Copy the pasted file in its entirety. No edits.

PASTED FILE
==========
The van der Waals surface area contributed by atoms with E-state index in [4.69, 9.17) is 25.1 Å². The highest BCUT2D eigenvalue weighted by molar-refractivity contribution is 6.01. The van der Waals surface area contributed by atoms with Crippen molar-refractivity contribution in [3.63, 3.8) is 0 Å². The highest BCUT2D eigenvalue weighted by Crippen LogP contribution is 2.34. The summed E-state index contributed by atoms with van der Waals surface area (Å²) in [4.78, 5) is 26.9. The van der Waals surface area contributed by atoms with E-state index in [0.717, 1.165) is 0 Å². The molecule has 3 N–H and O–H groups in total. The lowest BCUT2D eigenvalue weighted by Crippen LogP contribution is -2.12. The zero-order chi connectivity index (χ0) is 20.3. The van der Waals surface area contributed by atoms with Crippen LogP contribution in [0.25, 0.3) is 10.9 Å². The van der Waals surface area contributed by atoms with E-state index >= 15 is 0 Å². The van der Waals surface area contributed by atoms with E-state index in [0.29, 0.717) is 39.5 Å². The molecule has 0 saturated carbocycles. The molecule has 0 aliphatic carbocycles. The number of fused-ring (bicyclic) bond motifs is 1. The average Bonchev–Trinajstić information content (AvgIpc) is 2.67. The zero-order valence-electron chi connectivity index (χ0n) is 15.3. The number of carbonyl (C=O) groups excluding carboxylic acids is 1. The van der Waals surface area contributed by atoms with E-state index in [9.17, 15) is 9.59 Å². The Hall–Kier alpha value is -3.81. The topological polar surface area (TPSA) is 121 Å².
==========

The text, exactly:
The van der Waals surface area contributed by atoms with E-state index in [4.69, 9.17) is 25.1 Å². The highest BCUT2D eigenvalue weighted by molar-refractivity contribution is 6.01. The van der Waals surface area contributed by atoms with Crippen molar-refractivity contribution in [3.63, 3.8) is 0 Å². The highest BCUT2D eigenvalue weighted by Crippen LogP contribution is 2.34. The summed E-state index contributed by atoms with van der Waals surface area (Å²) in [4.78, 5) is 26.9. The van der Waals surface area contributed by atoms with E-state index in [0.717, 1.165) is 0 Å². The molecule has 3 N–H and O–H groups in total. The lowest BCUT2D eigenvalue weighted by Crippen LogP contribution is -2.12. The zero-order chi connectivity index (χ0) is 20.3. The van der Waals surface area contributed by atoms with Crippen LogP contribution in [0.25, 0.3) is 10.9 Å². The van der Waals surface area contributed by atoms with E-state index >= 15 is 0 Å². The van der Waals surface area contributed by atoms with E-state index in [0.29, 0.717) is 39.5 Å². The molecule has 0 saturated carbocycles. The molecule has 0 aliphatic carbocycles. The number of fused-ring (bicyclic) bond motifs is 1. The average Bonchev–Trinajstić information content (AvgIpc) is 2.67. The zero-order valence-electron chi connectivity index (χ0n) is 15.3. The number of carbonyl (C=O) groups excluding carboxylic acids is 1. The van der Waals surface area contributed by atoms with E-state index in [9.17, 15) is 9.59 Å². The Hall–Kier alpha value is -3.81. The topological polar surface area (TPSA) is 121 Å².